The timer on the stove buzzed. Transitional time was over. Oliver felt the loss of those nine minutes. A portion of his life delineated and cut. Of course it was complicated. There were layers and layers she didn’t seem to see.

     “Wake, breathe, live,” Oliver said.

     “That’s right,” she said, not taking the bait.

     “And wear socks. Socks are important.”

     She stared at him. He loved her. He hated her. He wished she would slug him. He wanted his hair pulled, his cheek shoved, his chest beaten with her hard freckled fists.

     “Goodbye, Oliver,” she said, calmly rinsing the macaroni pot in extremely hot, germ-killing water. The steam rising up around her made Oliver think of how she had looked naked coming out of the shower, naked and full of Lionel. How her body that way had made him—for brief moments—believe in God.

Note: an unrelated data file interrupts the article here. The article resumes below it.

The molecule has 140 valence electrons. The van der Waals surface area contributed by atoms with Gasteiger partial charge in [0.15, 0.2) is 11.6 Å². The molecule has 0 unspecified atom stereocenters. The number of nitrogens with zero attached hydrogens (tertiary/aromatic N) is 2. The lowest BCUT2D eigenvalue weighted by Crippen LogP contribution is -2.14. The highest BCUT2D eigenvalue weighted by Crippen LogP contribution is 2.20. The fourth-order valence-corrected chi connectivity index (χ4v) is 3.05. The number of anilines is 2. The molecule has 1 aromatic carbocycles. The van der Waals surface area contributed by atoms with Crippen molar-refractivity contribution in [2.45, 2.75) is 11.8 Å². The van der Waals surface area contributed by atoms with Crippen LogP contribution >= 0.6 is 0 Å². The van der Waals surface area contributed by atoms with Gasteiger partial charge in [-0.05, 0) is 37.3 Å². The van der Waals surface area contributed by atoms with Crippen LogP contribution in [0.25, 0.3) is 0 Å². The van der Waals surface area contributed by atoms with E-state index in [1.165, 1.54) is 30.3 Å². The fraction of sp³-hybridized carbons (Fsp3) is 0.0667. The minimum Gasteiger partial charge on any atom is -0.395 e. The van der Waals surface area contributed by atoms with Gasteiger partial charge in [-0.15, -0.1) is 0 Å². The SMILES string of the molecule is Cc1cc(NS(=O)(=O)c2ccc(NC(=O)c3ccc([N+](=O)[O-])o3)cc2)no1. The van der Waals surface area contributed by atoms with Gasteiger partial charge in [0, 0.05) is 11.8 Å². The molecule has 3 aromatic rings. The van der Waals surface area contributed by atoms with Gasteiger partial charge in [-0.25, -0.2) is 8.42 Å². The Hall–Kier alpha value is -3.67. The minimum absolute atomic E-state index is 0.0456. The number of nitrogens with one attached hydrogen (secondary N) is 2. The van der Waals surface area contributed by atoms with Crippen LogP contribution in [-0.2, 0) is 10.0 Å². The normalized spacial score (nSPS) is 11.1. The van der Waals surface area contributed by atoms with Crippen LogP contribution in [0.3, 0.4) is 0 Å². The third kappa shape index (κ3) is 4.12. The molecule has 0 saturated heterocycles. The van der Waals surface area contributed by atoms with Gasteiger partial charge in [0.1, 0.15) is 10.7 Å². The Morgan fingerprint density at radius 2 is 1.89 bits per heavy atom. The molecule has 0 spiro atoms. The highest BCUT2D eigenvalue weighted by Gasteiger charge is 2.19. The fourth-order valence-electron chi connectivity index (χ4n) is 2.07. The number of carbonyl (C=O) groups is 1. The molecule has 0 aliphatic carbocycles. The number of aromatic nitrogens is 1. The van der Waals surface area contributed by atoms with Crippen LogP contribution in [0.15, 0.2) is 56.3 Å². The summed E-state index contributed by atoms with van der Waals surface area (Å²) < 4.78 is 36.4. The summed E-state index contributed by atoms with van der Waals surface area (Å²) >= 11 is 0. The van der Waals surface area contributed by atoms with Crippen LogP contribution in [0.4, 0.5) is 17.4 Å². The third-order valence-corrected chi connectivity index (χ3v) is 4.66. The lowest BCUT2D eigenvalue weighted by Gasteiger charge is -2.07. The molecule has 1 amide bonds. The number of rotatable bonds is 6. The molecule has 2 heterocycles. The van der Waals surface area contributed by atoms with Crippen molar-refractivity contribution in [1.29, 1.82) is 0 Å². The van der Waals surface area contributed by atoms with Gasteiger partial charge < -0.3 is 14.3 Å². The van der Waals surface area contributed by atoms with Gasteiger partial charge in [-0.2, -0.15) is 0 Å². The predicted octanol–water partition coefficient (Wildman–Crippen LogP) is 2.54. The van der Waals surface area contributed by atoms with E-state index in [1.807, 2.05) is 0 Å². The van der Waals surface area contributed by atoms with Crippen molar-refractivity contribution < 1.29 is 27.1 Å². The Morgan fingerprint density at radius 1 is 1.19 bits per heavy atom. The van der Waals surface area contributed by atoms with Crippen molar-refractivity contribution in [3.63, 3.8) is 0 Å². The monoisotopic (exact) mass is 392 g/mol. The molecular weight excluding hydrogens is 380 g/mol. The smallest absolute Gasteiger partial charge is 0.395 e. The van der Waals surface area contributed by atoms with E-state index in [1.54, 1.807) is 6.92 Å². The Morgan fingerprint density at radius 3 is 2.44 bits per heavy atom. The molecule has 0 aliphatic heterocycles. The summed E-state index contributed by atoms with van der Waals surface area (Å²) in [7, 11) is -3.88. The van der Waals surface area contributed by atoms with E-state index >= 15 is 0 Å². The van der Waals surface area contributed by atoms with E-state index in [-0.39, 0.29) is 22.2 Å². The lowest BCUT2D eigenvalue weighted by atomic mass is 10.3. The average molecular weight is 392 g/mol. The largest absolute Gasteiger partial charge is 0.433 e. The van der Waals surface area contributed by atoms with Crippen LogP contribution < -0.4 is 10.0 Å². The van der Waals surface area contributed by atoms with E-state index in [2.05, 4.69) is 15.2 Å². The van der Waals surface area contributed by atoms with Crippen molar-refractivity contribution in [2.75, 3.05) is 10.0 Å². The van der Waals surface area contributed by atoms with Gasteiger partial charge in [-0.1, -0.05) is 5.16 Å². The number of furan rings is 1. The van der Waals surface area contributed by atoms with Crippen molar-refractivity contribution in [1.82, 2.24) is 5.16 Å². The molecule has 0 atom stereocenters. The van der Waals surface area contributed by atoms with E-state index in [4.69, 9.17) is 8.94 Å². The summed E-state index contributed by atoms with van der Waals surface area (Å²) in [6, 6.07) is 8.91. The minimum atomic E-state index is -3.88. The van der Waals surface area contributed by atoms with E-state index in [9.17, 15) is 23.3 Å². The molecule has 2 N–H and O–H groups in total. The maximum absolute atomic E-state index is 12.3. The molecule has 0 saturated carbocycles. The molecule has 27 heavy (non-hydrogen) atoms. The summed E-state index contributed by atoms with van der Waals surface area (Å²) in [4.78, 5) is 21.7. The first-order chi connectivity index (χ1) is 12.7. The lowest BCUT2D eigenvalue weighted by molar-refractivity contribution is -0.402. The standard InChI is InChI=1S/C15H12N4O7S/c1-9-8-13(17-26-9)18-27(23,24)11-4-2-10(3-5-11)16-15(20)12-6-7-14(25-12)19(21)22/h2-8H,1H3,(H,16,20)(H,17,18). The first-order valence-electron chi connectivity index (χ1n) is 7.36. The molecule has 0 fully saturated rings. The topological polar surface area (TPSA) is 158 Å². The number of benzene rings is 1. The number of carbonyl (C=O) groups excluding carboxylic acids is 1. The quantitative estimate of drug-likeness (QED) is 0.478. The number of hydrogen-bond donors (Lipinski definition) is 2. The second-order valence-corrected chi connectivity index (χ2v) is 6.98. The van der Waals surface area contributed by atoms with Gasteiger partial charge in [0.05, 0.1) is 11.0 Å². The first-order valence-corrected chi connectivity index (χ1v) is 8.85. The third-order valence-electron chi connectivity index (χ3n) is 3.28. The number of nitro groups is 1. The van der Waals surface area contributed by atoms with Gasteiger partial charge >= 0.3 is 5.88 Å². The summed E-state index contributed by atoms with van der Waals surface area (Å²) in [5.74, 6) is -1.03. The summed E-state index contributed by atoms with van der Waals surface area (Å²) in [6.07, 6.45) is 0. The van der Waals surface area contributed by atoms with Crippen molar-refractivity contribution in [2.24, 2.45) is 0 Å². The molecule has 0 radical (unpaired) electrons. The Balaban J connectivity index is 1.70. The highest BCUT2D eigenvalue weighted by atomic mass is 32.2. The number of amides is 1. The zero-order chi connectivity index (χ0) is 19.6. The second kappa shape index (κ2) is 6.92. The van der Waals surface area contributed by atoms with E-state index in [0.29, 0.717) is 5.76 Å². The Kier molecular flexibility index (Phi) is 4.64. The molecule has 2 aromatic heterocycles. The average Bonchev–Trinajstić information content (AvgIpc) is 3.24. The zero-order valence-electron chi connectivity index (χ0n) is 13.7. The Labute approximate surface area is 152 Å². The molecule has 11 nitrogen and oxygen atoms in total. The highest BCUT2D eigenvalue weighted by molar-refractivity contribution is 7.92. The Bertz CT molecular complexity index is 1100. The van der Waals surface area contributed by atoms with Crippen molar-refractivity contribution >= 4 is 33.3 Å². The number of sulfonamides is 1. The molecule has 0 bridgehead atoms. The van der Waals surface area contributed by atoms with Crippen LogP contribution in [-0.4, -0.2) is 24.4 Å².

Pulling away in his truck with Lionel beside him, Oliver found it hard to believe that he had ever agreed to buy a house here. The front yard was ten by sixteen feet. That wasn’t a yard. That was a suggestion of a yard. He hated this whole neighborhood: East Highland Ranch, at the base of the foothills of the San Bernardino Mountains. Long ago the area had been citrus groves, probably an actual ranch or two. Now the top of the hill was covered with a rash of custom homes on half-acre lots, some with plywood covered windows, fluorescent orange No Trespassing stickers, yards returned to hard-pack earth—the downturn opening the way for the desert to reclaim its own. Next down the hill came their division: smaller lots, but not necessarily smaller homes with pockets of houses similarly abandoned. At the bottom of the community boundary were the condos. He passed them now on the way back to Redlands, where most of the East Highland “ranchers” worked and where Oliver was currently renting..